In a recent turn of events, India and Sweden have reportedly signed two MoUs pertaining to renewable energy in a bid to augment technology and enhance energy efficiency. According to trusted sources, the first Memorandum of Understanding was signed amid Swedish company Spowdi and EMVEE for developing a local production and assembly plant in Bangalore, India.

The second Memorandum of Understanding was signed amid Tata Power DDL and Swedish Neutral for developing pilot project relating to earth fault safety in Delhi, Swedish Embassy mentioned in a statement.

According to market analysts, these MoUs have been inked due to the introduction of the ‘Sustainability by Sweden – Showroom India’ by the Embassy of Sweden, Swedish Energy, and Agency Business Sweden.

Reportedly, the showroom had been launched at Business Sweden by Ministry of Power’s Joint Secretary A K Verma, Swedish Embassy’s Counsellor and Head of Economic Affairs Josa Karre, and Swedish Energy Agency’s Director of International Affairs Josephine Bahr Ljungdell.

Sweden and India share a long history of alliance, which is directed by MoUs in the sectors such as science & technology, energy, sustainable urban planning, and environment. To further reinforce the alliance, the showroom has been developed in India as a step forward in bi-lateral programme known as India Sweden Innovations Accelerator (ISIA), the Swedish Embassy revealed in a statement.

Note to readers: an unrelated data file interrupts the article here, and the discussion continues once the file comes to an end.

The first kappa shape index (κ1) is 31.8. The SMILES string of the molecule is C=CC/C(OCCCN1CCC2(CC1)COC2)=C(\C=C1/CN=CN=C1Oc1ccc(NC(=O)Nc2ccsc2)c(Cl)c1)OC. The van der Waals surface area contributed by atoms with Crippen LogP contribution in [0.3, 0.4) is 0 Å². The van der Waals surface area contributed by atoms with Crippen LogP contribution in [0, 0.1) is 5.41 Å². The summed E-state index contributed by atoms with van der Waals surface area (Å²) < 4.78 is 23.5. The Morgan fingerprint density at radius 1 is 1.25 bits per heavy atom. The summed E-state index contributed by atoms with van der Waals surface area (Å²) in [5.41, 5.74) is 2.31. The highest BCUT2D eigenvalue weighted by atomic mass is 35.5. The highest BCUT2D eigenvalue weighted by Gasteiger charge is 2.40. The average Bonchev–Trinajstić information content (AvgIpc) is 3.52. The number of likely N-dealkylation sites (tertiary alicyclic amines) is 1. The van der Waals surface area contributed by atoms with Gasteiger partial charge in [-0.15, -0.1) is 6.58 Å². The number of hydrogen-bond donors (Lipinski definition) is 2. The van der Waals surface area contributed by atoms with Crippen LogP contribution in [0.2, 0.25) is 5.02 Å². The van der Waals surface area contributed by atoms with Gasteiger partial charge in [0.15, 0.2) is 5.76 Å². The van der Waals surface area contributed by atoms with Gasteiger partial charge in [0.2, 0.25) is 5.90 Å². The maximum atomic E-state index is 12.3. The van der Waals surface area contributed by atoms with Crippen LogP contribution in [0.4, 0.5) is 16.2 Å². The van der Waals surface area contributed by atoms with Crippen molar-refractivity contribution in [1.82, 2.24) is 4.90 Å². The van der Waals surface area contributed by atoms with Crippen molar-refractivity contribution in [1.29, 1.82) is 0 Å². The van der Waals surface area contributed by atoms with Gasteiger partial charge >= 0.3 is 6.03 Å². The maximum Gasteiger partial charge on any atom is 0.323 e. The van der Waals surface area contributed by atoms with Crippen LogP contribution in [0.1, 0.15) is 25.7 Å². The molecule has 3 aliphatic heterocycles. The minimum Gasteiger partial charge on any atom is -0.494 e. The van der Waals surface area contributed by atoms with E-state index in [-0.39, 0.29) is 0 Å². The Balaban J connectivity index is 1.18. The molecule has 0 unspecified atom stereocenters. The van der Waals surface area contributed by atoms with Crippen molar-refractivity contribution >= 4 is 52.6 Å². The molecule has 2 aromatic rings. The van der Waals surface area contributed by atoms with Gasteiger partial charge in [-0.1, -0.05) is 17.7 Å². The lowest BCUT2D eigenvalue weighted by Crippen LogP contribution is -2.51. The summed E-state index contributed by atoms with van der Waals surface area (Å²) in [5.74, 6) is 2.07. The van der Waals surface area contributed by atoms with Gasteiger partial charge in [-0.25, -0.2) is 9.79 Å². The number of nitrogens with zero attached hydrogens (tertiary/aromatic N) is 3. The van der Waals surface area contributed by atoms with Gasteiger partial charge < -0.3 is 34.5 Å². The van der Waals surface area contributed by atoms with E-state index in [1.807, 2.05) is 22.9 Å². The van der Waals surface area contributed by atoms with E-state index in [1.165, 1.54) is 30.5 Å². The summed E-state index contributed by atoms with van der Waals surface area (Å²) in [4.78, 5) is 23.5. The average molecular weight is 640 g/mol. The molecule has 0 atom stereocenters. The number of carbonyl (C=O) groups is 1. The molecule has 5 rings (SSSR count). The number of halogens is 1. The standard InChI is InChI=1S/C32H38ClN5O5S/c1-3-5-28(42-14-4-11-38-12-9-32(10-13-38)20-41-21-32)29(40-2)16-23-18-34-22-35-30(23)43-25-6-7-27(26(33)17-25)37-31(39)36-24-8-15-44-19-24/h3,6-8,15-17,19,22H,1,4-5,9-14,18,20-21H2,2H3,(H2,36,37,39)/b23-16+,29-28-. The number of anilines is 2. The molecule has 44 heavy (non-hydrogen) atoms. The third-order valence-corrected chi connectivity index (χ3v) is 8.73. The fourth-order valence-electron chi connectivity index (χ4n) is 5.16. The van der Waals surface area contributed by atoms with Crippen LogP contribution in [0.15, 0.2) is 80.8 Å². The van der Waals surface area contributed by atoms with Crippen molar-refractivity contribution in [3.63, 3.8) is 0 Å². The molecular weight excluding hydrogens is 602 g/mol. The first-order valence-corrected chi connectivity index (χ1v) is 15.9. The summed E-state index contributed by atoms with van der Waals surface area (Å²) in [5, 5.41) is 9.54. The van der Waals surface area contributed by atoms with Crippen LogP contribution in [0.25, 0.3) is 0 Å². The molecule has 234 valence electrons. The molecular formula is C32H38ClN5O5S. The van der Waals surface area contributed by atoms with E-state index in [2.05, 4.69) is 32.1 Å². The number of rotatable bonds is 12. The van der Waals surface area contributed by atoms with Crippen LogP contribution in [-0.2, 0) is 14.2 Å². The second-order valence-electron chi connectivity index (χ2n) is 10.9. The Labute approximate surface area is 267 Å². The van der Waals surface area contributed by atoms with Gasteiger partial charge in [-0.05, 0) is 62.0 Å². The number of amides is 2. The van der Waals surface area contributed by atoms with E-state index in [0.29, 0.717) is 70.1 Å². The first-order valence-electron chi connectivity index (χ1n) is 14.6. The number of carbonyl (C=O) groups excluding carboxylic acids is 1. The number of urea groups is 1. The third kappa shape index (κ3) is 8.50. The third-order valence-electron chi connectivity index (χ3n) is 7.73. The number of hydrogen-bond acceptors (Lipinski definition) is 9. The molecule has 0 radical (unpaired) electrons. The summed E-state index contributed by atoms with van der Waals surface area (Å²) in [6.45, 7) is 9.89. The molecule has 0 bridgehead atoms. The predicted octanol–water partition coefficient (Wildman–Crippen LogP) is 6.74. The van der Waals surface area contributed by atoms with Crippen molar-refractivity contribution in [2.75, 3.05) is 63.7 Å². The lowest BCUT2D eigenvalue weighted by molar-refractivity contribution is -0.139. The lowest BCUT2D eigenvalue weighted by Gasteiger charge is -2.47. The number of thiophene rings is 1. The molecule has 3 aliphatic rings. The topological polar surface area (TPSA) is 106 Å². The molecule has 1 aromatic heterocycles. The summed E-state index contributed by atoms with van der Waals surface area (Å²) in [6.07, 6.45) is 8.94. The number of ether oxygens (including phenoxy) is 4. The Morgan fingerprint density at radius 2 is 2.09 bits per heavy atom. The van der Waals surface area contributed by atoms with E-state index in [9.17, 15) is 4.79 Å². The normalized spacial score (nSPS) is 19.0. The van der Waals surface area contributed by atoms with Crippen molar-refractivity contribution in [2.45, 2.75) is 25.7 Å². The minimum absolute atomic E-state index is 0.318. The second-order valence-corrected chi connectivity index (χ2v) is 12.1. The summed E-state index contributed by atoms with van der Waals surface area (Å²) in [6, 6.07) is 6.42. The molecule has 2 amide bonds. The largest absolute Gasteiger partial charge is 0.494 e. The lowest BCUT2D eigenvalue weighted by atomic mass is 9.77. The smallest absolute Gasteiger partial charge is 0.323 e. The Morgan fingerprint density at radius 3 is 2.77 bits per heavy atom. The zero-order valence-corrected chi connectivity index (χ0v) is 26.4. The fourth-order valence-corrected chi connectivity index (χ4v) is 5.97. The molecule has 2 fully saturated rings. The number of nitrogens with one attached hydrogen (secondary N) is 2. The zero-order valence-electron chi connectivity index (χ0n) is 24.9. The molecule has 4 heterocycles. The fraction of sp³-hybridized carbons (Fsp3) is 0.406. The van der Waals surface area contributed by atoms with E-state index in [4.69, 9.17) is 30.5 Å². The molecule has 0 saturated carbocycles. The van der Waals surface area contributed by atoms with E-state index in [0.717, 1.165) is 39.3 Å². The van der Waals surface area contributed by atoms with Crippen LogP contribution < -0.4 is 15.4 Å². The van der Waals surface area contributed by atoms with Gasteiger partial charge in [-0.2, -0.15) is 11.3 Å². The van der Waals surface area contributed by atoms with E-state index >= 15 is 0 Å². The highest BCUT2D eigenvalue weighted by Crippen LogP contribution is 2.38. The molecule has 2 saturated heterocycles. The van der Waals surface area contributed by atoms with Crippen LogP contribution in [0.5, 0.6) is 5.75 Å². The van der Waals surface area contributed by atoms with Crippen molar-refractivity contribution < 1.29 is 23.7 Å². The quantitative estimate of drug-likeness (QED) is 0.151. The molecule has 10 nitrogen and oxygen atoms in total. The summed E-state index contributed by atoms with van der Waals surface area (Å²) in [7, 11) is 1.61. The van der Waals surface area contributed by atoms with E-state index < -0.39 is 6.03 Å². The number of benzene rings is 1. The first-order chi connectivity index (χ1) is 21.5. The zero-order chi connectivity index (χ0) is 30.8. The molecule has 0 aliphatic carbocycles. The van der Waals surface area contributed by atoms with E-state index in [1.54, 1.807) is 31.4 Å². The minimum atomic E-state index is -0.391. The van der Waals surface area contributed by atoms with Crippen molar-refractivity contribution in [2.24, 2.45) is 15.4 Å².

As per authentic sources, the showroom will extend more than twenty Swedish innovative technologies, that have been launched and scrutinized through the devoted ISIA programme. Sources cite that this has been recognized as a flagship programme to enhance innovation, research, and business collaboration on newfangled energy technologies between Sweden and India.

Reportedly, the showroom’s first exhibition used the theme ‘Sustainability is Everybody’s Business’. The exhibition showcased how numerous Swedish technological innovations introduced by ISIA programme are suitable for the Indian market along with projects developed by Swedish establishments in India.